Tag Archives: budget

Links for October 31st

Links for October 20th

  • Planet Money: What If We Paid Off The Debt?
    Back in the good old days—before President George W. Bush, before fighting two wars, before September 11th, before a huge tax cut paid for with debt—it looked very much like the entire debt would be paid off by 2012. In producing the final Economic Report of the President, a researcher looked into what would happen when that happened. As it turned out, it would be terrible. Treasury bonds make the investment world go 'round. No debt, no t-bonds. The conclusion of the never-published report was that it was important to maintain some debt in order to maintain treasury bonds.
  • The New York World: Women ride in back on sex-segregated Brooklyn bus line
    A Brooklyn bus—part of the city's public bus line—is franchised to a private company, though generally indistinguishable from any other city bus, intended to serve the Hasidic community in Williamsburg and Borough Park. It's the bus line's rule that women have to sit in the back of the bus. You can see how this story progresses. The issue of religious freedom vs. civil rights vs. free enterprise isn't wholly open-and-shut but, as a rule, anybody making an argument that a certain class of people should have to sit in the back of the bus automatically loses the debate.
  • American Geophysical Union: Words matter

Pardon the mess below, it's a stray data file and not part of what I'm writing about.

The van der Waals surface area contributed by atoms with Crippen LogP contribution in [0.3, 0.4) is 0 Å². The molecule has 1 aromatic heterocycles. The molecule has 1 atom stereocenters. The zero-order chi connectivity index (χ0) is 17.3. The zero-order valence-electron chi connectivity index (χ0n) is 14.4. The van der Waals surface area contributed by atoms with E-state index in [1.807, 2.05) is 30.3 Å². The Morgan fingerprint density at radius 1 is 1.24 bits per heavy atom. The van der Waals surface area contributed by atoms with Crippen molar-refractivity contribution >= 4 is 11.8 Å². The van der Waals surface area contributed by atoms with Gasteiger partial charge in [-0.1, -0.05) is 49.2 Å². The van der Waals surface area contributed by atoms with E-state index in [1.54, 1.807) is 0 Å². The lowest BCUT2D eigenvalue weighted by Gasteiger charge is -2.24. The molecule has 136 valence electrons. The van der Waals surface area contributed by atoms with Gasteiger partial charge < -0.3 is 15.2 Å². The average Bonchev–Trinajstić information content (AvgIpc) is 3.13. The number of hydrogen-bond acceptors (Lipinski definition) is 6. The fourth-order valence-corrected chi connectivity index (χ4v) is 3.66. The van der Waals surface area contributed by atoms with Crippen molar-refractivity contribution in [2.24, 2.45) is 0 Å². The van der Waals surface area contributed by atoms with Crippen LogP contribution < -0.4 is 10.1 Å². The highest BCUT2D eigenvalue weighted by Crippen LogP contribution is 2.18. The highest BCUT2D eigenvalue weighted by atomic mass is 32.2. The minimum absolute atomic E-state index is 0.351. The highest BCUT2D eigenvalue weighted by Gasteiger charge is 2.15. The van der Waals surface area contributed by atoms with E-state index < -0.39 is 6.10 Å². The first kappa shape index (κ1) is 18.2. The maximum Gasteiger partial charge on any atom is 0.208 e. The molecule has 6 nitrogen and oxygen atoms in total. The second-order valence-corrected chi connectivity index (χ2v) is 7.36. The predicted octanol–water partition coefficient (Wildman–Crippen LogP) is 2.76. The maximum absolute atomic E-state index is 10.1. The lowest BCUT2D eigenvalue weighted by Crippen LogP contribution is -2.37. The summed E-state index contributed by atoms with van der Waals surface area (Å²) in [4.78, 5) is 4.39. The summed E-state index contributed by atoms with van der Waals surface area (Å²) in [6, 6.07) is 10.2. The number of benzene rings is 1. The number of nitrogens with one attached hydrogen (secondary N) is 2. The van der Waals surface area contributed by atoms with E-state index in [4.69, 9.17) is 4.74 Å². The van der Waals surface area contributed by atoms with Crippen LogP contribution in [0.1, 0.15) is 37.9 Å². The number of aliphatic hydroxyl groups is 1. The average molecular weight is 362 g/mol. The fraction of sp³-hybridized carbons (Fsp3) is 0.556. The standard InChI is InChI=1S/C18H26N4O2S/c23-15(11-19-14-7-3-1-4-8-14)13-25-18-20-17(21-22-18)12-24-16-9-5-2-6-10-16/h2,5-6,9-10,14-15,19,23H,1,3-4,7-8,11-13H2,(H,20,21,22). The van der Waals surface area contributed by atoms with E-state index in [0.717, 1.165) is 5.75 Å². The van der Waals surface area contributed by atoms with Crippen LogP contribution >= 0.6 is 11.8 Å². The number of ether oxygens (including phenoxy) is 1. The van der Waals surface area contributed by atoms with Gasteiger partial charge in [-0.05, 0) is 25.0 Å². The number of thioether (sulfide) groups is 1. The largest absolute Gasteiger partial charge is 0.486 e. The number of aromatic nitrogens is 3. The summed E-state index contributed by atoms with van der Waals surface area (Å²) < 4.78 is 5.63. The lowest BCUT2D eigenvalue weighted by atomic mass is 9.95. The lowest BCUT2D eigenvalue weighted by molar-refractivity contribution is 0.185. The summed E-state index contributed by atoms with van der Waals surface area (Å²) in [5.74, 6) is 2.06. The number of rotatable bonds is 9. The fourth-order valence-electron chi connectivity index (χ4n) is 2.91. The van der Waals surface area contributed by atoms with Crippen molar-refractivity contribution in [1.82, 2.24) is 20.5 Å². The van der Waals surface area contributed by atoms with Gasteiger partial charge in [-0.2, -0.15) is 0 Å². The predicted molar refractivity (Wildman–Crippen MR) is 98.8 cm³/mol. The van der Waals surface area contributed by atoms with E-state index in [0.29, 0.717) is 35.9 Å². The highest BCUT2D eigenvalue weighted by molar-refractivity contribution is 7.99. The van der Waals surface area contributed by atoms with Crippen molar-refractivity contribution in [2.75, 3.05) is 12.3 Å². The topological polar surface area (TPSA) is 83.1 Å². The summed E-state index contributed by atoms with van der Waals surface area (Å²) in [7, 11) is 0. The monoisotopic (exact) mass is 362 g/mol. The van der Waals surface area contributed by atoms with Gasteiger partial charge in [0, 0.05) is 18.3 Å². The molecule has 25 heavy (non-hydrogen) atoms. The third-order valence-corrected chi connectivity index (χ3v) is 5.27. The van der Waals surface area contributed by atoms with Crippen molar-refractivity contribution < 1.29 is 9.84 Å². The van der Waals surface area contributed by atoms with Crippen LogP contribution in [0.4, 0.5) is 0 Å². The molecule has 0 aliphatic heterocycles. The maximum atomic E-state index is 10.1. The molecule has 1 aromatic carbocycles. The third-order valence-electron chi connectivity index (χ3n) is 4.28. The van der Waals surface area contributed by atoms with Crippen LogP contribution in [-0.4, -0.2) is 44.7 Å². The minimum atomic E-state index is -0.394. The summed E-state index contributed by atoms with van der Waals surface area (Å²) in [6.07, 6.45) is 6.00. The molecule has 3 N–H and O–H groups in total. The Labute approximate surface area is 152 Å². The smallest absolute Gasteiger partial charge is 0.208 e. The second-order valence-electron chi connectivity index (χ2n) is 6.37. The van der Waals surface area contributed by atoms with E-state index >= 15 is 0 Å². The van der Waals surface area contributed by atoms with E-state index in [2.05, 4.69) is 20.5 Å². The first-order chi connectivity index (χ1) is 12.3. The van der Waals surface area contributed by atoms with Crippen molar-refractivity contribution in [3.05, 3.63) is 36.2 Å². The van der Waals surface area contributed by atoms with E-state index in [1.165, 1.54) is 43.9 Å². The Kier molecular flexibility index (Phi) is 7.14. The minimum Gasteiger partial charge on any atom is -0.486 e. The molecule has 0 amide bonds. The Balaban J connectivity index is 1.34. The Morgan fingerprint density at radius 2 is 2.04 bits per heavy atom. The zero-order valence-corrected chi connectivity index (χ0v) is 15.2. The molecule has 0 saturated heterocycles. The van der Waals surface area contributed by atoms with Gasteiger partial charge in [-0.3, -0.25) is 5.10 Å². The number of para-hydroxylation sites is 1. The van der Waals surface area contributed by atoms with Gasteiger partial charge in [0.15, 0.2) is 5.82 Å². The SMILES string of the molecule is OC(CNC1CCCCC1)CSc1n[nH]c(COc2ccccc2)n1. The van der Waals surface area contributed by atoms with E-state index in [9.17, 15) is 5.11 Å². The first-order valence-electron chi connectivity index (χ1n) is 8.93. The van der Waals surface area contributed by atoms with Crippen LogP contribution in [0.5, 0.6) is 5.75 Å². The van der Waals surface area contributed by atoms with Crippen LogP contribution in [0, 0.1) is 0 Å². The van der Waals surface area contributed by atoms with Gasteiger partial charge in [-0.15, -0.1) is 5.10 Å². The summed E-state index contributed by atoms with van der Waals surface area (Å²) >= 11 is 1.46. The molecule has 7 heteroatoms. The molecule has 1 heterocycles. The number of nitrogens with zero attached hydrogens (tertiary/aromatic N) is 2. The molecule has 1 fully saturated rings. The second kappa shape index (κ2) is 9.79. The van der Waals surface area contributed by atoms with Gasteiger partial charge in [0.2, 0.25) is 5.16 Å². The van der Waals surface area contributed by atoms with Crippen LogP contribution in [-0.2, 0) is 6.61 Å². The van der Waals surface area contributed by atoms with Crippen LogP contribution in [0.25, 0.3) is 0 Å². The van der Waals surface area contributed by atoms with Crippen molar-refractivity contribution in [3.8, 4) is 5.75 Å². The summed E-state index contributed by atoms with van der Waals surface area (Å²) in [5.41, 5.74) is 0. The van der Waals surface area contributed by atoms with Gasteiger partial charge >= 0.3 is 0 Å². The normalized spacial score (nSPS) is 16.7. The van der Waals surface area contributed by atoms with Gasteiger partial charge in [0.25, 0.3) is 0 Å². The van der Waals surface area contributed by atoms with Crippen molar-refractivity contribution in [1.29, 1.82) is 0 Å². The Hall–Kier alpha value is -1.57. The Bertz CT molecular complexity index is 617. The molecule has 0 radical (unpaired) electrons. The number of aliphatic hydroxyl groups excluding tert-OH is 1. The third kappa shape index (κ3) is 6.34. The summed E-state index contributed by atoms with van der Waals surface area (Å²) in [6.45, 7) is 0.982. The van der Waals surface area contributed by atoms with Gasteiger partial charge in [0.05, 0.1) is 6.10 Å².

This vocabulary guide accompanies an article ("Communicating the Science of Climate Change") in the October issue of Physics Today, explaining to research scientists that some of the words that they use to communicate among themselves simply confuse the public. "Manipulation" of data means simply to process it, but the public thinks it means to tamper with it. A "scheme" is just a plan, but that's perceived as being illicit. A "theory" is the basic unit of scientific knowledge, but people think a theory is different from a fact. These are important, as has been observed with natural selection ("evolution is just a theory!") and global climate change ("those hacked e-mails said that were manipulating the data!").

Links for August 2nd

  • Aloha Editor
    I love this HTML5 WYSIWYG editor. They had me at the introductory paragraph, what with the editing of it. I haven't implemented it anywhere, but I love the concept.
  • Slow Clap for Congress
    Dear Congress, For your leadership, your maturity, and your inspiring ability to perform the basic duties of your job, We applaud you.
  • PolitiFact: Florida state investment chief says transparency was a big issue for lawmakers in 2011
    Here's a great use of legislative video: to fact-check a claim that financial transparency "got a great airing" during a recent session. PolitiFact Florida checked the video and calculated that a total of 36 minutes was spent on the topic, 25 minutes from just one senator. Legislative video is important stuff.
  • Internet Archive: Mother’s Best Flour
    This collection of songs from the "Mother's Best Flour" radio show is a must-listen for country fans. There are 70 shows of Hank Williams’ performances, from 1950–1951, many of which include first-ever performances of some classics. Each show includes in-studio chatter, which is fun to listen to, along with the constant promotions for the advertiser's brand of flour.